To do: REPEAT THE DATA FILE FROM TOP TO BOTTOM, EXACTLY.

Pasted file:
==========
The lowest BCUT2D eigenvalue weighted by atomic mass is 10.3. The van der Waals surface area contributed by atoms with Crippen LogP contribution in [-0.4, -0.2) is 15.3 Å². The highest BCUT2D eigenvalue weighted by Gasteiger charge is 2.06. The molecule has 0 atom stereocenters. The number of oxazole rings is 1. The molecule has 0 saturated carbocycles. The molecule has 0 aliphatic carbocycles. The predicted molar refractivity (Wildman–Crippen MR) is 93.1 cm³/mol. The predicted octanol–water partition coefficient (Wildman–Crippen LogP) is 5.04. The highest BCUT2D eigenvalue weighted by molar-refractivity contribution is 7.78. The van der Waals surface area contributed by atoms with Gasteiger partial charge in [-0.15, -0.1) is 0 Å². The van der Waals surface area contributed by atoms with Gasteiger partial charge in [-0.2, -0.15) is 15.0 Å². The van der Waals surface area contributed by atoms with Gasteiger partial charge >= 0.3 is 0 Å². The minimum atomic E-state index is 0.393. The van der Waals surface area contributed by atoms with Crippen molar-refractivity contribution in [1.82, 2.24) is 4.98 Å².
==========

The lowest BCUT2D eigenvalue weighted by atomic mass is 10.3. The van der Waals surface area contributed by atoms with Crippen LogP contribution in [-0.4, -0.2) is 15.3 Å². The highest BCUT2D eigenvalue weighted by Gasteiger charge is 2.06. The molecule has 0 atom stereocenters. The number of oxazole rings is 1. The molecule has 0 saturated carbocycles. The molecule has 0 aliphatic carbocycles. The predicted molar refractivity (Wildman–Crippen MR) is 93.1 cm³/mol. The predicted octanol–water partition coefficient (Wildman–Crippen LogP) is 5.04. The highest BCUT2D eigenvalue weighted by molar-refractivity contribution is 7.78. The van der Waals surface area contributed by atoms with Gasteiger partial charge in [-0.15, -0.1) is 0 Å². The van der Waals surface area contributed by atoms with Gasteiger partial charge in [-0.2, -0.15) is 15.0 Å². The van der Waals surface area contributed by atoms with Gasteiger partial charge >= 0.3 is 0 Å². The minimum atomic E-state index is 0.393. The van der Waals surface area contributed by atoms with Crippen molar-refractivity contribution in [1.82, 2.24) is 4.98 Å².